# How does volume affect microstates?

##### 1 Answer

**Entropy** is a function of the volume. As the volume increases in a system, the entropy increases.

As we know,

#S = k_Blnt# where

#t# is the most probable distribution of microstates in a system.

Hence, the number of microstates **increases** due to increasing volume.

To show this, we verify that

From the **Helmholtz Maxwell Relation**,

#dA = -SdT - PdV#

Since

#((delS)/(delV))_T = ((delP)/(delT))_V#

Volume must depend on pressure and temperature. If we write the total differential of the volume as a function of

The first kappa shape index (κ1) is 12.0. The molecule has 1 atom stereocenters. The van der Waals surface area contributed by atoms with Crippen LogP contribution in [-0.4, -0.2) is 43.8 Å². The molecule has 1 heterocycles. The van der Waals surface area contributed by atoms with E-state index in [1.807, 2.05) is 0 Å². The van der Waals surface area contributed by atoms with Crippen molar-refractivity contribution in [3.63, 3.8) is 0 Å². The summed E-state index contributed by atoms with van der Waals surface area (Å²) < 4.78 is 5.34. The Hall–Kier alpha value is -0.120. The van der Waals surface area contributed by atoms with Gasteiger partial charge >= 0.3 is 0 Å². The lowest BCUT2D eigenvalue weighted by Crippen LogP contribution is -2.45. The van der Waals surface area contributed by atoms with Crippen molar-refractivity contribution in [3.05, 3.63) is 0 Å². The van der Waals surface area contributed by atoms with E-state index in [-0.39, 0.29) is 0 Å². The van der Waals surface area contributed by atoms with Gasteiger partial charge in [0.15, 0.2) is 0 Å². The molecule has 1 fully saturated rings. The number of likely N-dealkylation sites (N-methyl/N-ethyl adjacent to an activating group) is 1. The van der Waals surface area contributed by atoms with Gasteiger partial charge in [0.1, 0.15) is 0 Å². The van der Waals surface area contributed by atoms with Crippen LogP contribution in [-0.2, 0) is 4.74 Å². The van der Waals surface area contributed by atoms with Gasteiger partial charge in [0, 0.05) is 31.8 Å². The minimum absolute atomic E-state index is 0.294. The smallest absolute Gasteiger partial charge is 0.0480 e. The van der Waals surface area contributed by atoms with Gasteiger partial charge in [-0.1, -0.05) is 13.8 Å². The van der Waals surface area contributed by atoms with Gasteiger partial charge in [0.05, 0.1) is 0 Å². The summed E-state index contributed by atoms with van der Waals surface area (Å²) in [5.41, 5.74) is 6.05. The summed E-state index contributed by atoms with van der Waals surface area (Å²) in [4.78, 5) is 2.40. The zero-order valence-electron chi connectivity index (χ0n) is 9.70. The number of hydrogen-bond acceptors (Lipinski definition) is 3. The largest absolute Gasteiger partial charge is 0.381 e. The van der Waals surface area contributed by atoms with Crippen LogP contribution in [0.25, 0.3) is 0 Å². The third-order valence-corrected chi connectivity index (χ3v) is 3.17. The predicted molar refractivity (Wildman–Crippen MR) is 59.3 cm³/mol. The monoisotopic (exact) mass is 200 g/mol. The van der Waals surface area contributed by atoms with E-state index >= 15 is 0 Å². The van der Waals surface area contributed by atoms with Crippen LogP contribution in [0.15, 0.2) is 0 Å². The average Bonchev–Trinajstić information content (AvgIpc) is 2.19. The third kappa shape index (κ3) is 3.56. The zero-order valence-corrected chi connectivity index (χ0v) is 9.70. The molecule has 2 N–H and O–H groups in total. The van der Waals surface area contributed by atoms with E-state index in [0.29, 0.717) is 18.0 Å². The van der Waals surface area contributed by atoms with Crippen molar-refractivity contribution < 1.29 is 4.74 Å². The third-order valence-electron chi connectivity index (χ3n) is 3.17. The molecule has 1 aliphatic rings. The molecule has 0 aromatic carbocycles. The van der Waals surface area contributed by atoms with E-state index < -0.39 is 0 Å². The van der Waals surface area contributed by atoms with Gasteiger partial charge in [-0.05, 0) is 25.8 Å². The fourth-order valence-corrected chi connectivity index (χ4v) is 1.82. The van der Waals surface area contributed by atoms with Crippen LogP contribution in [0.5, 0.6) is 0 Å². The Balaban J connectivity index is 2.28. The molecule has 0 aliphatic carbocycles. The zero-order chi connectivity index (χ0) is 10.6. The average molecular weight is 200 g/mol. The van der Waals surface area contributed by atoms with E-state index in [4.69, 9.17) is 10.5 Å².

#dV = ((delV)/(delT))_PdT + ((delV)/(delP))_TdP#

By definition, the isothermal compressibility factor is

#kappa = -1/V ((delV)/(delP))_T#

and the coefficient of thermal expansion is:

#alpha = 1/V ((delV)/(delT))_P#

As a result, we replace those terms to get:

#dV = ValphadT - VkappadP#

Now we divide by

#cancel(((delV)/(delT))_V)^(0) = Valpha cancel(((delT)/(delT))_V)^(1) - Vkappa ((delP)/(delT))_V#

Therefore:

#color(blue)barul|stackrel(" ")(" "((delP)/(delT))_V = alpha/kappa = ((delS)/(delV))_T" ")|#

Since **must be positive** for **liquids** and **solids**.

For gases, we consider merely that increasing temperature increases particle motion, and thus the force colliding with the rigid container walls. By definition, that leads to increasing gas pressure.

Therefore, **positive** for **gases** as well.